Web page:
Our hobby has problems – an aging dealer population, fewer shows with lower attendance, local clubs struggling to find volunteers, and an uphill battle against our image problem (Stamp collecting is for old men, haven’t you heard?).
But – our hobby also has bold leaders, great ideas, energy, and – most importantly – a willingness to move and grow, even if that means changing the norm.
Doom and gloom can get old, don’t you think? While planning this issue, I wanted instead to hear from the folks out there who are putting in the hours making change, solving problems, and addressing the needs of the hobby in a forward-thinking way. This issue celebrates the good things that are happening in our hobby and continues the discussion that many are having about the future of our hobby.
In this issue
Alex Haimann talks “Clash of Empires – the 1879 Anglo-Zulu War,” the landmark monthlong exhibition at the Royal Philatelic Society London. Aside from being an ambitious project that used philatelic and non-philatelic artifacts to bring to life a fascinating historical period, the “Clash of Empires” exhibit was also a triumph of marketing and outreach. And, essentially, didn’t rely on classic exhibit frames.
What’s the deal with local clubs these days? A year ago I asked APS members who are involved with active, thriving clubs to write in and tell me what their clubs are doing well, and how they are innovating. This issue published three of your responses, plus I share my own thoughts on the matter.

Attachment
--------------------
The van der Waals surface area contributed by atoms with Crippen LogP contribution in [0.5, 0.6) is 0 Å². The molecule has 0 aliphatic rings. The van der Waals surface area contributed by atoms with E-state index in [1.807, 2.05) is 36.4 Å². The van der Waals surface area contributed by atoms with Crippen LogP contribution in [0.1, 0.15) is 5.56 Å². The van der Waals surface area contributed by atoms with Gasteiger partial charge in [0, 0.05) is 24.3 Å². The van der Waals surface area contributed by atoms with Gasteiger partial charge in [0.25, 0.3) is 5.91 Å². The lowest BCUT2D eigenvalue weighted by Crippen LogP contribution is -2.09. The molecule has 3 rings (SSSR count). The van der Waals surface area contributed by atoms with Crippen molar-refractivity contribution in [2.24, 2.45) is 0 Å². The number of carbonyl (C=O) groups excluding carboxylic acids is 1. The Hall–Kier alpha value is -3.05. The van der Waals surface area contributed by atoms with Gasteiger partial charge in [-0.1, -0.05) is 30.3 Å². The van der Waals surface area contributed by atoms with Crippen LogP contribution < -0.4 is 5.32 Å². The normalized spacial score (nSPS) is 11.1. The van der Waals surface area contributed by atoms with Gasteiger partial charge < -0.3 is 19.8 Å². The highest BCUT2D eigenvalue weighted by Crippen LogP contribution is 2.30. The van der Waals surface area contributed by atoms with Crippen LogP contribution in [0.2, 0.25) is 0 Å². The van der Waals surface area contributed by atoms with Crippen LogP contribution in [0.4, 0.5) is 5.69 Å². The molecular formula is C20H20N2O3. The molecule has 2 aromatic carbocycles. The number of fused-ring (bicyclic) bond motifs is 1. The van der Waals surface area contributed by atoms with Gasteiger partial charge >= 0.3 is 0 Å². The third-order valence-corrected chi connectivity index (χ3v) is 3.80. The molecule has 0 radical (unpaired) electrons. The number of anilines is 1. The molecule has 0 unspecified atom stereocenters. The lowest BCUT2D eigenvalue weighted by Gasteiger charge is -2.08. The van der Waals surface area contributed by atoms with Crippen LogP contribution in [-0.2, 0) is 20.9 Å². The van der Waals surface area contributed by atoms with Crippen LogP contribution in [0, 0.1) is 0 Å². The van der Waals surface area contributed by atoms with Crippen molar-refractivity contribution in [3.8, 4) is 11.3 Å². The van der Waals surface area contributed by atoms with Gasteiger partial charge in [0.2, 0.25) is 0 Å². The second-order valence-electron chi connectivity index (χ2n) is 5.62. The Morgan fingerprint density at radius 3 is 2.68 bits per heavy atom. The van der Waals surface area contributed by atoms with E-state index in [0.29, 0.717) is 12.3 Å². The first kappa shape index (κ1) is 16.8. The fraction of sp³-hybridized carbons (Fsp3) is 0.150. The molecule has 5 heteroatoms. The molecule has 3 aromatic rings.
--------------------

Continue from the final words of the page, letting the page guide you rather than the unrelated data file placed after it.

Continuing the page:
We have two articles on shows. The first is our recap of Great American Stamp Show, held in August in Cleveland. GASS was exceptional this year – and I can promise that the APS staff are already on the move to make next year’s show at Hartford even better. The second article is more of a retrospective. Four years after the event, STOCKHOLMIA 2019 is widely considered one of the best shows put on in this century. The show’s exhibition manager Jonas Hällström writes on putting the show together, and some of the elements that he thinks contributed to its success.
Finally, Steve McGill makes an impassioned defense of the art of exhibiting. This is everything you need to know (that wouldn’t fill a book) about philatelic exhibiting, laid out in easy-to-understand terms and with helpful advice.
A few things influenced this issue’s creation. The first is a long-term influence since my first days of editing The AP (March 2020, “The Hobby of Kings and Queens”): Stacy Adam, whose research and thesis on women in philately shows that there are a lot of collectors out there who aren’t necessarily engaged with organized philately, but who might be an interested audience if we’re willing to meet them where they are.
Another (more personal) influence is my own involvement with my small-town, less-than-35 members church. No, I’m not going to talk about religion. But I’ve noticed many overlaps between the struggles of my church and the struggles that local stamp clubs face. (Read, lack of leadership, declining and aging members, and a few volunteers who take on the bulk of the work.) My church, and again I’m not going to talk about religion, is addressing these struggles by rethinking our mission and priorities. You’ll note in this issue’s articles about clubs that many currently thriving clubs have come to this conclusion and undergone the same soul-searching.